Monday, May 5, 2008
Help Me Howard: Renter Wants Out
Problem landlords are nothing new. From raising the rent to failing to fix things, the list goes on, but one man says ridicule from his landlord is so upsetting he wants to break the lease and move but can he? Here's tonight's Help me Howard with Patrick Fraser.
WSVN -- If you think your life is tough, give Paul Gausman a call.
Paul Gausman: "Before I lost my memory, I suffered with depression."
A few months ago he had a stroke, slipped into a coma for two months and when he came out of it he had trouble walking and talking.
Paul Gausman: "It seems like nobody will listen to me because of my speech, i'm invisible."
Because of his speech impediment, people make fun of him. The latest person, his landlord.
Paul Gausman: "I overheard, out my window, him telling someone that I was crazy, it made me mad."
Paul was so depressed, so despondent, in march he tried to kill himself. The police called Howard to talk Paul off the roof.
Howard: "I got up there, and I yelled, 'Paul, Paul, it's Howard, do you remember me?'"
Howard convinced Paul not to kill himself, and when Howard started talking to him, discovered the reason he wanted to end his life: a miserable home, made worse by a landlord who constantly ridiculed him.
Paul Gausman: "But he won't let me move, and he's holding me financially hostage because I can't move without my money."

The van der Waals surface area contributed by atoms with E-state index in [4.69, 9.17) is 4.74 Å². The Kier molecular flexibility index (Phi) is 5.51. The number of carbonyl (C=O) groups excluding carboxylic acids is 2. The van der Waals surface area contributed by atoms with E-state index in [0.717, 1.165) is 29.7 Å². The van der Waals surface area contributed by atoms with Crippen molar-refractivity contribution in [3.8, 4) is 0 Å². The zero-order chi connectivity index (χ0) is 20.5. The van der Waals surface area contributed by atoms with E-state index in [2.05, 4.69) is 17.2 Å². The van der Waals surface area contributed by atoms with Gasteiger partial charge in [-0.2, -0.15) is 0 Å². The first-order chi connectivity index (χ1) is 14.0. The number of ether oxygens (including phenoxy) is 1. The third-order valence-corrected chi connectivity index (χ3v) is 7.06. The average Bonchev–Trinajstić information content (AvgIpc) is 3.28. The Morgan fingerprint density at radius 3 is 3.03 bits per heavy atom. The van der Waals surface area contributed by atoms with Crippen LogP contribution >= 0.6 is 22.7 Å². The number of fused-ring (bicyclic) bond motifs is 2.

But can you break a lease and move out if your landlord is just verbally tormenting you, Howard?
Howard Finkelstein: "Under certain circumstances, if the verbal torment deprives you of the ability to enjoy the peace and quiet of your apartment, that is a breach of contract, and you can get out of the lease. The problem? If the landlord won't agree, then you have to go to court, and that will cost you time and money, but there are other options. You have to keep digging to uncover them."
We tried to talk to Paul's landlord. He wasn't interested in talking to us. Then, during our normal research, we discovered that Paul was living in a home zoned for one family that had been divided into a multi-unit dwelling for several people. In other words, the home was in violation of city code. We then asked legal aid to step in.
They wrote this letter to the landlord letting him know they considered the lease in violation because of the illegal conversion. We also notified Fort Lauderdale's Code Enforcement Office of the violation. The landlord was cited and ordered to return it to a single family home.
That meant Paul's lease was broken and he could leave. The landlord returned $650, and Legal Aid found him a new place to rent.
David Mankin: "We're moving him into his new apartment."
Auction 84 in Davie donated furniture, Hollywood Faith Christian church stocked Paul's new apartment with some food. Everybody helped Paul out and gave him something he has not had in awhile.
Paul Gausman: "This is the first time I smiled in a long time."
Patrick Fraser: "Paul's problems with his landlord were the hateful words but contacting the city about the violations got him out of his lease. If your problems are with an apartment or house, in other words, if you are having trouble getting your landlord to bring your place up to code, you too can contact the city or county about the violations. But give the landlord a chance before you turn them in. We do stories on a few less than stellar landlords, most are very good and do the best they can."
Verbal barrage left you down in the dumps? Need someone to give you a legal lift? Contact us, we can't break a lease, but we can break open a law book.
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